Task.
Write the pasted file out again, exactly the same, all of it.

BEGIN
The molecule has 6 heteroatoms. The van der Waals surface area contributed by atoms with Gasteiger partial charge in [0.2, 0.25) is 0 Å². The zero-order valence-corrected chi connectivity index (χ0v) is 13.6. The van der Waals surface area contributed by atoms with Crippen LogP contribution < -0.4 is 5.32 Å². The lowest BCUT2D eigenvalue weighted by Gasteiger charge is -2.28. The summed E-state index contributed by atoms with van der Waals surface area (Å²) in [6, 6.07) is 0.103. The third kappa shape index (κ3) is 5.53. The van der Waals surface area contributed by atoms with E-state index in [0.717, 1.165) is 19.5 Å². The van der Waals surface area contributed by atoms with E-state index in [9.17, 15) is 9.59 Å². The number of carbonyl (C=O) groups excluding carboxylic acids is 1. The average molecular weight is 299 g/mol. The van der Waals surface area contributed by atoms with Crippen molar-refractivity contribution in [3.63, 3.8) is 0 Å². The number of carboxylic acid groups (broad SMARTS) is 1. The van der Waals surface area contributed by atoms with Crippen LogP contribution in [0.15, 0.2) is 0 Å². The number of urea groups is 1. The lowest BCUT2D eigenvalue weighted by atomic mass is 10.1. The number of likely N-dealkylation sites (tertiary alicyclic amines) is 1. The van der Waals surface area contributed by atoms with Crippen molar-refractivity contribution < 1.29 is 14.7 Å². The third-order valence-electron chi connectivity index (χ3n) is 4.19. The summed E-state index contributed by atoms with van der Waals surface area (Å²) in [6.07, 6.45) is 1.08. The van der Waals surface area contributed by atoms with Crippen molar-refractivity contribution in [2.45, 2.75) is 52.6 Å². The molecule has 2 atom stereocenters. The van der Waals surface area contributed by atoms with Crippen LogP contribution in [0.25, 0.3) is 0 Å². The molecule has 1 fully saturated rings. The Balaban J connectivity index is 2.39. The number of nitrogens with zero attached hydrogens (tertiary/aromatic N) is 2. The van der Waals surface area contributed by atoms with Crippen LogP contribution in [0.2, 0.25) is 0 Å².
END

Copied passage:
The molecule has 6 heteroatoms. The van der Waals surface area contributed by atoms with Gasteiger partial charge in [0.2, 0.25) is 0 Å². The zero-order valence-corrected chi connectivity index (χ0v) is 13.6. The van der Waals surface area contributed by atoms with Crippen LogP contribution < -0.4 is 5.32 Å². The lowest BCUT2D eigenvalue weighted by Gasteiger charge is -2.28. The summed E-state index contributed by atoms with van der Waals surface area (Å²) in [6, 6.07) is 0.103. The third kappa shape index (κ3) is 5.53. The van der Waals surface area contributed by atoms with E-state index in [0.717, 1.165) is 19.5 Å². The van der Waals surface area contributed by atoms with E-state index in [9.17, 15) is 9.59 Å². The number of carbonyl (C=O) groups excluding carboxylic acids is 1. The average molecular weight is 299 g/mol. The van der Waals surface area contributed by atoms with Crippen molar-refractivity contribution in [3.63, 3.8) is 0 Å². The number of carboxylic acid groups (broad SMARTS) is 1. The van der Waals surface area contributed by atoms with Crippen LogP contribution in [0.15, 0.2) is 0 Å². The number of urea groups is 1. The lowest BCUT2D eigenvalue weighted by atomic mass is 10.1. The number of likely N-dealkylation sites (tertiary alicyclic amines) is 1. The van der Waals surface area contributed by atoms with Crippen molar-refractivity contribution < 1.29 is 14.7 Å². The third-order valence-electron chi connectivity index (χ3n) is 4.19. The summed E-state index contributed by atoms with van der Waals surface area (Å²) in [6.07, 6.45) is 1.08. The van der Waals surface area contributed by atoms with Crippen molar-refractivity contribution in [2.45, 2.75) is 52.6 Å². The molecule has 2 atom stereocenters. The van der Waals surface area contributed by atoms with Crippen LogP contribution in [0.25, 0.3) is 0 Å². The molecule has 1 fully saturated rings. The Balaban J connectivity index is 2.39. The number of nitrogens with zero attached hydrogens (tertiary/aromatic N) is 2. The van der Waals surface area contributed by atoms with Crippen LogP contribution in [0.2, 0.25) is 0 Å².